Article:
37 Best Drought-Resistant Plants For Bee Gardens

Drought-Resistant Plants For Bees

As average summer temperatures continue to rise, keeping plants alive becomes a bigger challenge. This guide will help you create a resilient garden that can withstand droughts.

If you also want to attract pollinators like bees and butterflies, then this is the ideal list. We’ve compiled our favorite drought-resistant plants for bee gardens.

Get ready to transform your outdoor space into a flourishing oasis, even during the hottest summer.

Important: Plants that thrive in challenging conditions may be considered invasive in some states. Conduct research for your area before getting started planting.  

Best drought-resistant plants for bees

1. Agastache

With its tall tubular flowers in vibrant hues of purple, pink, or white, agastache is a showstopper in any garden. Its aromatic foliage adds a delightful fragrance to the air, drawing bees in from nearby hives.

A bumblebee collecting pollen and nectar on Agastache 'Blue Fortune' (Mexican Giant Hyssop)
Agastache ‘Blue Fortune’.

2. Allium

Alliums are known for their unique spherical flower heads that stand tall on slender stalks. These eye-catching blooms come in a range of colors, from whites and pinks to purples and blues. Alliums require little water once established.

3. Aster

Asters bring a splash of color to your garden with their daisy-like flowers in shades of purple, pink, blue, and white. These late-blooming beauties are a welcome pollen source for honey bees and other pollinators.

Closeup of a Carniolan bee on a European Michaelmas daisy (Aster amellus).
A Carniolan bee on the Aster flower.

4. Artemisia

With its silvery-gray foliage, artemisia adds texture and interest to your garden. This hardy perennial thrives in drought, high heat, and poor soil. It is often used for its aromatic qualities in herbal teas and potpourri.

5. Bee Balm

Bee Balm is aptly named for its irresistible flowers that attract bees, butterflies, and hummingbirds. This herbaceous perennial blooms in red, pink, purple, and white shades. While this plant tolerates dry conditions, prolonged drought will weaken them, so watering may be needed.

Zoomed in image of a honey bee on a wild bergamot or bee balm wildflower. Monarda fistulosa var. menthifolia
Bee balm offers the garden a vibrant splash of color.

6. Beardtongues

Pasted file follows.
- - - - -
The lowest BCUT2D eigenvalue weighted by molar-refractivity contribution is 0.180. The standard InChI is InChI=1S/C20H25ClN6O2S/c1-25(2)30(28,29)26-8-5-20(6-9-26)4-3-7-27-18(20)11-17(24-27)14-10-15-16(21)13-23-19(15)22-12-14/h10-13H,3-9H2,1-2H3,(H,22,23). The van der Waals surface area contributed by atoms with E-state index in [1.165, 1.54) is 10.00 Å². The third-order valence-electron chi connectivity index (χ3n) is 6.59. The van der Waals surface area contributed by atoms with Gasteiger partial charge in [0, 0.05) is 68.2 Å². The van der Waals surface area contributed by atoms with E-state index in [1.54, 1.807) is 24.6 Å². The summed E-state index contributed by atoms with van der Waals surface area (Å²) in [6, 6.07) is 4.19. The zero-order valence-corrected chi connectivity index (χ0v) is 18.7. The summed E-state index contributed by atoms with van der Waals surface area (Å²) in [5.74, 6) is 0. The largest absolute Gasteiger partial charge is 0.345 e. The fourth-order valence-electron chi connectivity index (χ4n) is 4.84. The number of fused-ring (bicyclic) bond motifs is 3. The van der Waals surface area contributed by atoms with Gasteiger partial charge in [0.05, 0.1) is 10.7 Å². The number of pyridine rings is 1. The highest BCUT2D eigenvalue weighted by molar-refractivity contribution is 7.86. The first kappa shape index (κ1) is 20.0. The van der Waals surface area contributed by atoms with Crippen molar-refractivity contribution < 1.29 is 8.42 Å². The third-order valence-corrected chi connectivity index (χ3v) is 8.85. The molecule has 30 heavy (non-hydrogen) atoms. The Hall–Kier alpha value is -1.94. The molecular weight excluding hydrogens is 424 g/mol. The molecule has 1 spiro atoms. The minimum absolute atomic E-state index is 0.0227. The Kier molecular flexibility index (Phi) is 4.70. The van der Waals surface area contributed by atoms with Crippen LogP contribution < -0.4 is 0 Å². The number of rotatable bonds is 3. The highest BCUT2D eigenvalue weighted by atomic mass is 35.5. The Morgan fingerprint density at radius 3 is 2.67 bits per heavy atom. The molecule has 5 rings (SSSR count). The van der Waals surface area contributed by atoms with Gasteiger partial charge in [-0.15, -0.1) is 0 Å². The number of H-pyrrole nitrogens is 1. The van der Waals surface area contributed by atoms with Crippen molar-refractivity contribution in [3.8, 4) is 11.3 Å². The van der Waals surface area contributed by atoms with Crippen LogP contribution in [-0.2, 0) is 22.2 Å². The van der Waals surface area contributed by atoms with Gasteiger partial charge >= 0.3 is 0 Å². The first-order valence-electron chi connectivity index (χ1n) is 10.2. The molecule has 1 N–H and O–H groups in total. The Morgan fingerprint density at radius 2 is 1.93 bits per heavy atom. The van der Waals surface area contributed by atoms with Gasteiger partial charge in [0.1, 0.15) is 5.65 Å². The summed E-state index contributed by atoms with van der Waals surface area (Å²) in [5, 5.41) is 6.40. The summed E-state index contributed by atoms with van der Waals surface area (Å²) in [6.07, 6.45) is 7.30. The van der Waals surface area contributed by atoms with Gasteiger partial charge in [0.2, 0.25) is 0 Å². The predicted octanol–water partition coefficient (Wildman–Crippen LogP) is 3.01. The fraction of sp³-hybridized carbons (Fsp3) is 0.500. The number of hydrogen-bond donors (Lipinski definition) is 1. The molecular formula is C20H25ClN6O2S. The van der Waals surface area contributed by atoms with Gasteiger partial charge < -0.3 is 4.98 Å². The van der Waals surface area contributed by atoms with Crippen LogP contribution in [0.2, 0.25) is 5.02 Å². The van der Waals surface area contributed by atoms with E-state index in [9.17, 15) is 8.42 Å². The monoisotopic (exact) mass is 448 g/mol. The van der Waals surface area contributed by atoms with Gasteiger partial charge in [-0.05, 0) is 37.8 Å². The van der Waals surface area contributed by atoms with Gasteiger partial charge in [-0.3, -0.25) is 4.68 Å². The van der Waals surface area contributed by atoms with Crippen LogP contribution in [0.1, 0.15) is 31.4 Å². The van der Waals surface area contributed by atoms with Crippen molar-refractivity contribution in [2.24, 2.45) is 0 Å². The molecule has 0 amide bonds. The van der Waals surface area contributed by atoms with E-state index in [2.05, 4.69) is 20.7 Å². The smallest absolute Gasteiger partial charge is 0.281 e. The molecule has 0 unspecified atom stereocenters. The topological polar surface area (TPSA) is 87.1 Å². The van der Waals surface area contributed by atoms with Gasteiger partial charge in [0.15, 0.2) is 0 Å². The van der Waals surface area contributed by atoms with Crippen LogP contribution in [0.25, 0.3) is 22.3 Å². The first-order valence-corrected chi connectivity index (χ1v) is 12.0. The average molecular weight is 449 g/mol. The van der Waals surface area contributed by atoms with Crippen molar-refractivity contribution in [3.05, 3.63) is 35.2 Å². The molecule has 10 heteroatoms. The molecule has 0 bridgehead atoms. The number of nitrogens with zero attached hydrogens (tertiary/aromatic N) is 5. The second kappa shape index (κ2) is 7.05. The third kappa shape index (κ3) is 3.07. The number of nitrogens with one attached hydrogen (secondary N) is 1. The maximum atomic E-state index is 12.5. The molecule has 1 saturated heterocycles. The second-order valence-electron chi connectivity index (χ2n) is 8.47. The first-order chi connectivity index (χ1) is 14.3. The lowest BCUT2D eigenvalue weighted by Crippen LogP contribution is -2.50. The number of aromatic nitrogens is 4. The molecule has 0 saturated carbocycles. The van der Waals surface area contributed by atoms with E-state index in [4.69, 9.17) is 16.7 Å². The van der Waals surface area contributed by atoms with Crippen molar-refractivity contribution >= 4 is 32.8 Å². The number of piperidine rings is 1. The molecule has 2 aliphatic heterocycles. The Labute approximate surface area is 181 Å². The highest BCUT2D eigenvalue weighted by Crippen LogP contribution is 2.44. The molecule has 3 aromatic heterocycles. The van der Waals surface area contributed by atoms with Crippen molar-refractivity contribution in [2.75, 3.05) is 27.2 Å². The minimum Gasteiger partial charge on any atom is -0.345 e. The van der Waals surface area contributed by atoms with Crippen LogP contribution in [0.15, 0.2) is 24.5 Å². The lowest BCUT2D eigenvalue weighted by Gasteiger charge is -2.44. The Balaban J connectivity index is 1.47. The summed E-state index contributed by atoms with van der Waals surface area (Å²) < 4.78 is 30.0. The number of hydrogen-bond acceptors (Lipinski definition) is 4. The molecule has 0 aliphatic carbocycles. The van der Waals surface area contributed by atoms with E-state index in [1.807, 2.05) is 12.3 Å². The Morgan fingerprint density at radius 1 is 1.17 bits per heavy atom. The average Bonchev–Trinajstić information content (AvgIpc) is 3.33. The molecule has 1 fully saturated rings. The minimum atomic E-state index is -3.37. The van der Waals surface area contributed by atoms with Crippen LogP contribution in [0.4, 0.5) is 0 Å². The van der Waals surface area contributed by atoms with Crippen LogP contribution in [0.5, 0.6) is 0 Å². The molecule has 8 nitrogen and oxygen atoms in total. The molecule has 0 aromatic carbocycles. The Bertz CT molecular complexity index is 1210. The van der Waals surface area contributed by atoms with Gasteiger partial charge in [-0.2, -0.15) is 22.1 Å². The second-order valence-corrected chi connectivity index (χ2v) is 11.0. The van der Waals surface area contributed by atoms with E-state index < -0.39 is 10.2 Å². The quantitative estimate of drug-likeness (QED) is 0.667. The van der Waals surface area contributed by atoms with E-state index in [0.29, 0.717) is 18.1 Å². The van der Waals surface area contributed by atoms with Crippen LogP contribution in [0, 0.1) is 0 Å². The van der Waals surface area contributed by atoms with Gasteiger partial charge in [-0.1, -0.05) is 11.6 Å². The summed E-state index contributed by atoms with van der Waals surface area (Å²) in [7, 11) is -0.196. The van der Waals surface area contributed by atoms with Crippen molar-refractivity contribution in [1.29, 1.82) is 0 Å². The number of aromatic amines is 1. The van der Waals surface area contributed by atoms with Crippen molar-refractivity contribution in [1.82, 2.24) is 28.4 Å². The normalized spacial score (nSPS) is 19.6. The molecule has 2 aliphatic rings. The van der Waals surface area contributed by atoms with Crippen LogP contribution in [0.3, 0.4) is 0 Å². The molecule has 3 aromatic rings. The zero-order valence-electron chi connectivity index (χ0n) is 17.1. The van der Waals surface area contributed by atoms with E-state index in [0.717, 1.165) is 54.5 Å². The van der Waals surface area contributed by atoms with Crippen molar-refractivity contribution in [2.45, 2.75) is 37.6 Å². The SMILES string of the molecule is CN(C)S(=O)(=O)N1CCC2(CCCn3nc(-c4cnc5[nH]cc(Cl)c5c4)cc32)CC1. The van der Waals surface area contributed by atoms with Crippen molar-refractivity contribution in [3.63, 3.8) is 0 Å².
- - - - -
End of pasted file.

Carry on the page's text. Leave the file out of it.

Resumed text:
Beardtongues are herbaceous perennials that are happy in dry, rocky soil. They tolerate drought conditions once established and repeatedly bloom from spring to fall. Their tubular blooms delight pollinators, providing a reliable food source.

7. Black-eyed Susan

These cheerful yellow flowers cope well with long periods of dry, hot weather. Black-eyed Susans offer a burst of color and grow in container gardens, borders, and landscape beds.

An extreme closeup of a honey bee on a Black-Eyed Susan bloom
Black-Eyed Susan and honey bee.

8. Blanket Flower

Blanket Flowers, or Gaillardia, are native to North America and boast vibrant daisy-like flowers with bold patterns. They adapt well to severe drought and poor soil quality, requiring little watering.

9. Butterfly Weed

Asclepias, commonly known as butterfly weed, showcase clusters of bright orange, yellow, and red flowers. This bushy perennial hosts monarch butterflies and provides nectar for various pollinators. It requires minimal care, grows in parched soil, and is deer resistant.

Macro photograph of a Honey bee (Apis mellifera) foraging for nectar and pollen from a Butterfly-weed flower (Asclepias tuberosa.)
Apis mellifera on butterfly weed.

10. California Lilacs

Despite their name, California Lilacs (Ceanothus) are not true lilacs but rather shrubs native to the western United States. They produce clusters of blue or purple flowers that attract bees and butterflies. California lilacs grow in arid soil and tolerate seacoast conditions and excessive heat.

Interesting reading: How to keep hives cool in summer

11. California Poppy

The California Poppy, with its vibrant orange and yellow blossoms, adds a pop of color to any garden. These drought-tolerant flowers bloom abundantly and are revered by pollinators. They are happy with poor soil, so feeding them is unnecessary.

A bee carrying pollen flies towards California golden poppies
A bee loaded up with pollen visits another California golden poppy.

12. Catmint

Catmint, or Nepeta, is a low-maintenance perennial with spikes of lavender-blue flowers. Its aromatic foliage attracts bees from early summer to early fall.

13. Coneflower

Also known as echinacea, coneflowers are prized for their distinctive cone-shaped centers and pinkish-purple petals. Unlike most flower varieties, coneflowers offer a bounty of nectar throughout the entire day, making them a prized species for honey bees.